• Conical Sidewinding Authors: Gong, Chaohui; Hatton, Ross; Choset, Howie
    Sidewinding is an efficient translation gait used by snakes and snake robots over flat ground, and resembles a helical tread moving over a core cylindrical geometry. Most sidewinding research has focused on straight-line translation of the snake, and less on steering capabilities. Here, we offer a new, geometrically intuitive method for steering this gait: Tapering the core cylinder into a cone, such that one end moves faster than the other, changing the heading of the robot as it drives forward. We present several design tools for working with this cone, along with experimental results on a physical robot turning at different rates.
  • Altitude Feedback Control of a Flapping-Wing Microrobot Using an On-Board Biologically Inspired Optical Flow Sensor Authors: Duhamel, Pierre-Emile; Perez-Arancibia, Nestor O; Barrows, Geoffrey; Wood, Robert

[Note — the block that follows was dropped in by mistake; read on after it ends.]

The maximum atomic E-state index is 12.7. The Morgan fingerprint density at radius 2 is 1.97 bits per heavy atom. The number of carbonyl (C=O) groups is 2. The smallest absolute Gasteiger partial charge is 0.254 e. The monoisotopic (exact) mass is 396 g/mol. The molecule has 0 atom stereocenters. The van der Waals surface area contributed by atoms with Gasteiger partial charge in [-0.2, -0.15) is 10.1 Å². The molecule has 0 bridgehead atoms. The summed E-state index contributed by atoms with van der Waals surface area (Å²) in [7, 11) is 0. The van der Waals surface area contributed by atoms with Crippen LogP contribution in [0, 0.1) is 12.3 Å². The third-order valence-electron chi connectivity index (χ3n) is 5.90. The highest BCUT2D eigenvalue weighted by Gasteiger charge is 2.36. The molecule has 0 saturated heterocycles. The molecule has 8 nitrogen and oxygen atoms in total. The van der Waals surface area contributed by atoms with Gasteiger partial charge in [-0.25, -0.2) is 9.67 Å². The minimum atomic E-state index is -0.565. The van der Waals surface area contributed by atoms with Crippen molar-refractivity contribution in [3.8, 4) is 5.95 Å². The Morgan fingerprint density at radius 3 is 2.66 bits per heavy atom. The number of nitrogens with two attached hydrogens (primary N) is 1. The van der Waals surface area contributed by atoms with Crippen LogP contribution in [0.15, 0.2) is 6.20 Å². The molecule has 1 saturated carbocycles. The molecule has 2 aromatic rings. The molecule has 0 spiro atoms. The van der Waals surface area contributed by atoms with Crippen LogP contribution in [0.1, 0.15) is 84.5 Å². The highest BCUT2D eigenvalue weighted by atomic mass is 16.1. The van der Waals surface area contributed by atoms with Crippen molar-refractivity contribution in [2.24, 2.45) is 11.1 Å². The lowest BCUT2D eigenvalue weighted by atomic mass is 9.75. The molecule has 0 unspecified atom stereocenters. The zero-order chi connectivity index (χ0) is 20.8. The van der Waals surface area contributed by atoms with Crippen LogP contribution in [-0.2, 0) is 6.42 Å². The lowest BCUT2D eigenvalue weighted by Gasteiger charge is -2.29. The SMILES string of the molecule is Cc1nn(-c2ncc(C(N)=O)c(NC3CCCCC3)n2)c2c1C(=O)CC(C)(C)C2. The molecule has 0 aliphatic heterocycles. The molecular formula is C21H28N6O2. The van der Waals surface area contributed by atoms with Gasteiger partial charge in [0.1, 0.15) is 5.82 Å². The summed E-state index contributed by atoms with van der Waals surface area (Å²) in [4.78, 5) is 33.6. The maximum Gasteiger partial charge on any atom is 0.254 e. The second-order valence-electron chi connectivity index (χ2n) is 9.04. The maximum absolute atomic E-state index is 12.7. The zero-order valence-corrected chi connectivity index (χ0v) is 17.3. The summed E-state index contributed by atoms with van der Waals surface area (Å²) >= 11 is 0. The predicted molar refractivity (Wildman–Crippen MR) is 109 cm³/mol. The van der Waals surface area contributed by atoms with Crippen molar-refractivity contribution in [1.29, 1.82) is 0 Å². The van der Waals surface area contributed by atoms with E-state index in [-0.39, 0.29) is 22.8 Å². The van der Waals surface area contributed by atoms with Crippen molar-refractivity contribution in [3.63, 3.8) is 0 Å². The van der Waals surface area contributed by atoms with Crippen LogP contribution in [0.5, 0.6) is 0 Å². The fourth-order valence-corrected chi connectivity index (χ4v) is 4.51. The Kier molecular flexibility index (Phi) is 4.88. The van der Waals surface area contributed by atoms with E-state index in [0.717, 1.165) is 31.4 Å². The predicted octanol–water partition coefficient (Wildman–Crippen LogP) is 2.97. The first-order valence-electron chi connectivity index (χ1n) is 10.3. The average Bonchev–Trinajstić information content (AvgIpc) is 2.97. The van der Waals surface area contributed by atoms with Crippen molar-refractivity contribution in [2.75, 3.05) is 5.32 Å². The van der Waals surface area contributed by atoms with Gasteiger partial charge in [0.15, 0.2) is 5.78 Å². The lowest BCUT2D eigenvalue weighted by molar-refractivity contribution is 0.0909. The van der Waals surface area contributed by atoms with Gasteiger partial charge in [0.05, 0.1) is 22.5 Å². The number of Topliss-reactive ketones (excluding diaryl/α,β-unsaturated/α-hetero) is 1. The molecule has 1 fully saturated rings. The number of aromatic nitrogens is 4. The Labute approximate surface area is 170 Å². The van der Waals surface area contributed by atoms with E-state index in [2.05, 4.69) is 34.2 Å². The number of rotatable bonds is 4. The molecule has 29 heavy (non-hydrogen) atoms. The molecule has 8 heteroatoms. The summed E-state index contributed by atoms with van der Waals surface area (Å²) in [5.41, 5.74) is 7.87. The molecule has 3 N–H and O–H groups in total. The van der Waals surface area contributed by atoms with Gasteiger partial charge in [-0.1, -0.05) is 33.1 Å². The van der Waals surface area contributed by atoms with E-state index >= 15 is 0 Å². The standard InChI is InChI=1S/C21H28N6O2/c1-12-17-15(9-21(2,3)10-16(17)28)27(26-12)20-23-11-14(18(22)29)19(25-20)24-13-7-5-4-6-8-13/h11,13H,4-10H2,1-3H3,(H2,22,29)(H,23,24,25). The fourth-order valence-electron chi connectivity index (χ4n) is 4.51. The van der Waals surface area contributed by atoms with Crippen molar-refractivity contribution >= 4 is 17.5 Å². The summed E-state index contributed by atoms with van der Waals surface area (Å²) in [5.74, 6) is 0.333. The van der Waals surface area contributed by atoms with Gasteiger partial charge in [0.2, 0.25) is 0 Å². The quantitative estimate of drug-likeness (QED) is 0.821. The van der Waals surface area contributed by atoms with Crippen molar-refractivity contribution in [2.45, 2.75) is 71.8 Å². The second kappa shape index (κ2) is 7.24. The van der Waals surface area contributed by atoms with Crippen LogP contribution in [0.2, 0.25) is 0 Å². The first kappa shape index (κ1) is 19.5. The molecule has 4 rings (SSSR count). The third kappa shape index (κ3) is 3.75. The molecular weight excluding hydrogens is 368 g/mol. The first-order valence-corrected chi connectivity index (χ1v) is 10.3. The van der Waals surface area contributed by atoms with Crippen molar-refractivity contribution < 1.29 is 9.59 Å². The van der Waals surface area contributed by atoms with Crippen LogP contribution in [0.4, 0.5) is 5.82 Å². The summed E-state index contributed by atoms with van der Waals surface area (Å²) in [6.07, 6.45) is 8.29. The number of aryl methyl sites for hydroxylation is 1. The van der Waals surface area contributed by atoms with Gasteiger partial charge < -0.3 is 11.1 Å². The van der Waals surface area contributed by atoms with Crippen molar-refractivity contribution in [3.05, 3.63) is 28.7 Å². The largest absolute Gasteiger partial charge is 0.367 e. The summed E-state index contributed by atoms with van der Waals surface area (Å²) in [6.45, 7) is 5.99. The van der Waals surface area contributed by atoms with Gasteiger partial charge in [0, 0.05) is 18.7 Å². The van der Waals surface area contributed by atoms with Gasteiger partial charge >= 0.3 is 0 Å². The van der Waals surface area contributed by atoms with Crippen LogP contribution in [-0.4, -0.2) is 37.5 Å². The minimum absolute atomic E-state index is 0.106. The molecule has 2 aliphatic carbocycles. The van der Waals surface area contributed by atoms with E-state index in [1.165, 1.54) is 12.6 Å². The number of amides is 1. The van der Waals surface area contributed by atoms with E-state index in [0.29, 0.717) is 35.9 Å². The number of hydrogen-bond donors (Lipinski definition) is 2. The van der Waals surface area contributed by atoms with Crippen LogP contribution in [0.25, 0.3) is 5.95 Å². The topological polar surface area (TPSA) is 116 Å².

We present experimental results on the controlled vertical flight of a flapping-wing flying microrobot, in which for the first time an on-board sensing system is used for measuring the microrobot's altitude for feedback control. Both the control strategy and the sensing system are biologically inspired. The control strategy relies on amplitude modulation mediated by optical flow. The research presented here is a key step toward achieving the goal of complete autonomy for flying microrobots, since this demonstrates that strategies for controlling flapping-wing microrobots in vertical flight can rely on optical flow sensors.